Pet dog catches Covid in first confirmed case in UK after canine picked up virus from its infected owner
- Officials believe the dog contracted the virus from its owner
- Animal suffered only mild symptoms and was swabbed after going to the vets
- It is now at home making a full recovery after being diagnosed last Wednesday
The UK Government today confirmed its first case of a pet dog becoming infected with Covid.
It said the canine’s infection was detected after testing at a laboratory in Weybridge, Surrey, on November 3.
The dog is believed to have contracted the virus from its owner, who tested positive days earlier, and it is now recovering at home.
The infection was picked up while the dog was receiving care at the vets for an unrelated condition.
Britain’s Chief Veterinary Officer Christine Middlemiss stressed that Covid cases in animals were ‘very rare’.
But while this is the first official case in the UK, there have been several reports of pets getting Covid.
The same laboratory in Weybridge detected coronavirus in a cat last year, but it was never officially confirmed.
And research from the Netherlands suggests that the virus can quite easily be passed from infected owners to their cats and dogs.
Officials said the dog contracted the virus from its owner. It is now recovering at home (file image)
Dr Middlemiss said: ‘Tests conducted by the Animal and Plant Health Agency have confirmed that the virus responsible for Covid-19 has been detected in a pet dog in the UK.
‘The infected dog was undergoing treatment for another unrelated condition and is now recovering.
‘It is very rare for dogs to be infected and they will usually only show mild clinical signs and recover within a few days.
‘There is no clear evidence to suggest that pets directly transmit the virus to humans. We will continue to monitor this situation closely and will update our guidance to pet owners should the situation change.’
The first pet to test positive for Covid was a 17-year-old Pomeranian arriving in Hong Kong.
The animal was quarantined by officials on arrival. It was only allowed to return home after being declared ‘disease-free’, but died a few days later.
Scientists from the Ralph Veterinary Referral Centre in Marlow, Buckinghamshire, also confirmed two Covid infections in cats and one in a dog between January and February this year.
The animals had their rectum swabbed and the sample was sent to France for analysis.
The dog suffered from lethargy, loss of appetite and diarrhoea during its infection.
A sphynx cat suffered fainting or passing out when it had the virus, while a domestic shorthair was reported to be lethargic.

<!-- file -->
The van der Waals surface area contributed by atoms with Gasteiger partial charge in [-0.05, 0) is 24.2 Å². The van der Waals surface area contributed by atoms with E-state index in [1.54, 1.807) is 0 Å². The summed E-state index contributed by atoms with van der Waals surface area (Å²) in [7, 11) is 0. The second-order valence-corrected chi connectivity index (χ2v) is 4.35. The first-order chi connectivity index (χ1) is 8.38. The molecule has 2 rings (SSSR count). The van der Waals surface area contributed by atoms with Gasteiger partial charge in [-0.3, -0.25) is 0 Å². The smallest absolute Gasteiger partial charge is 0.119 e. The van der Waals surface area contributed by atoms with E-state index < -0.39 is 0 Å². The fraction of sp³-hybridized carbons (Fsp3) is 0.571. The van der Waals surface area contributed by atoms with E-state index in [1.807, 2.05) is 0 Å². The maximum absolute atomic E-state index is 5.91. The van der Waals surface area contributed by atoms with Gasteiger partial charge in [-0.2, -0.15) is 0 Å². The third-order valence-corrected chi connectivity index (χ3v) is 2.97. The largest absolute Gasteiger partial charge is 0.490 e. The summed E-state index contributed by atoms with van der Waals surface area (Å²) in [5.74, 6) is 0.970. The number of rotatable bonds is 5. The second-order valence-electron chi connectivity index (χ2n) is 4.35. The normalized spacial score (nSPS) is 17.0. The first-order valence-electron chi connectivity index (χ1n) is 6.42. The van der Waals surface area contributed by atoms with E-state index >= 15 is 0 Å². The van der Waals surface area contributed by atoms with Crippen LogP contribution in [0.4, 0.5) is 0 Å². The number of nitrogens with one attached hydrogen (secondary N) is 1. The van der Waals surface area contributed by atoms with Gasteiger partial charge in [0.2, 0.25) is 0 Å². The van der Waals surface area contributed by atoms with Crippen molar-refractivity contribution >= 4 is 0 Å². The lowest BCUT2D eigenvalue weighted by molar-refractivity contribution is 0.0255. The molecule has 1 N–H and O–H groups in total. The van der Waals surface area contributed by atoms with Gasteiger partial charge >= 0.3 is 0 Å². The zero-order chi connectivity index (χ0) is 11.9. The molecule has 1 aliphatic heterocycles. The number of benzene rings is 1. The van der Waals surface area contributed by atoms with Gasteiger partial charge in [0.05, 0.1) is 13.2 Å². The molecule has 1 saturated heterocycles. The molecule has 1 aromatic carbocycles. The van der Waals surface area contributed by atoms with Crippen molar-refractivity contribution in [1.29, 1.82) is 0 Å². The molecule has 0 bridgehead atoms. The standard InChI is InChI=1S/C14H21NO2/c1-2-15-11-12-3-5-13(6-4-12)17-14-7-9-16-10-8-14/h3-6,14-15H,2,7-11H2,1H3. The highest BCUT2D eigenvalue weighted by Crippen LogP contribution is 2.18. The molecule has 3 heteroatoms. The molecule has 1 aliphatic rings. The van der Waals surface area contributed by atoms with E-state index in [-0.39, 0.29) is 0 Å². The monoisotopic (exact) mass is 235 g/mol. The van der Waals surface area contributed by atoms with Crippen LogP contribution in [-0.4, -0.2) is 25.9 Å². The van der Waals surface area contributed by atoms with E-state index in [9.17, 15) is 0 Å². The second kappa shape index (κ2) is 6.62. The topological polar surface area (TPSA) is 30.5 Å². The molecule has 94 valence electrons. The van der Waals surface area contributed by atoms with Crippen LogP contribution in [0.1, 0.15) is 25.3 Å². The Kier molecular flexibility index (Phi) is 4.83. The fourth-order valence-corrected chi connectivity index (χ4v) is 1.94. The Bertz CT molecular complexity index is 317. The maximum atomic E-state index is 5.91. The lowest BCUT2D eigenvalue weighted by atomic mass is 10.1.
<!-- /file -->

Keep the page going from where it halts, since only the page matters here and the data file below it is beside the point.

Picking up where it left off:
Advice from the UK Health Security Agency — which replaced the now-defunct Public Health England — says animals can catch the disease.
It recommend owners should wash their hands before and after contact with their pet, and not share food, food bowls or utensils with the animals.
But there is no evidence that washing pets regularly can control the spread of the virus, they added.
Dogs and Covid: Q&A
How do dogs catch coronavirus?
Dogs become infected in the same way as humans do, by inhaling droplets after an infected person coughs or sneezes.
There have been a handful of cases around the world and almost all appear to have caught it off their owners. Luckily, animals are far less susceptible to the virus.
The first dog to catch Covid was a 17-year-old Pomeranian that tested positive in Hong Kong. It was quarantined by authorities.
Could cats and other animals get it too?
Yes, there have been cases in cats and other pets around the world. Some animals are particularly susceptible.
Hundreds of thousands of minks have been slaughtered on farms in Spain and the Netherlands following outbreaks.
Can humans catch Covid from infected pets?
There is no evidence that animals transmit it to humans, with research suggesting they do not ‘shed’ enough virus to be infectious.
However, Government scientists have warned that animals could act as ‘fomites’, in the same way as surfaces such as door handles do.
For example, if an infected person coughed on their dog, the virus could survive on its fur and be passed to another person when they stroke it.
I have tested positive – how can I protect my pet?
Public Health England has urged pet owners to wash their hands before and after contact with animals. The British Veterinary Association advises infected people to restrict contact with animals.
Owners who test positive should also keep cats indoors if possible.
Should I put a mask on my cat or dog?
No! Dr Jenny Stavisky, of the University of Nottingham School of Veterinary Medicine, explains: ‘They are likely to find it scary. It may, however, be a good idea to try to acclimatise your pet gently to seeing people wearing masks so they don’t get frightened.’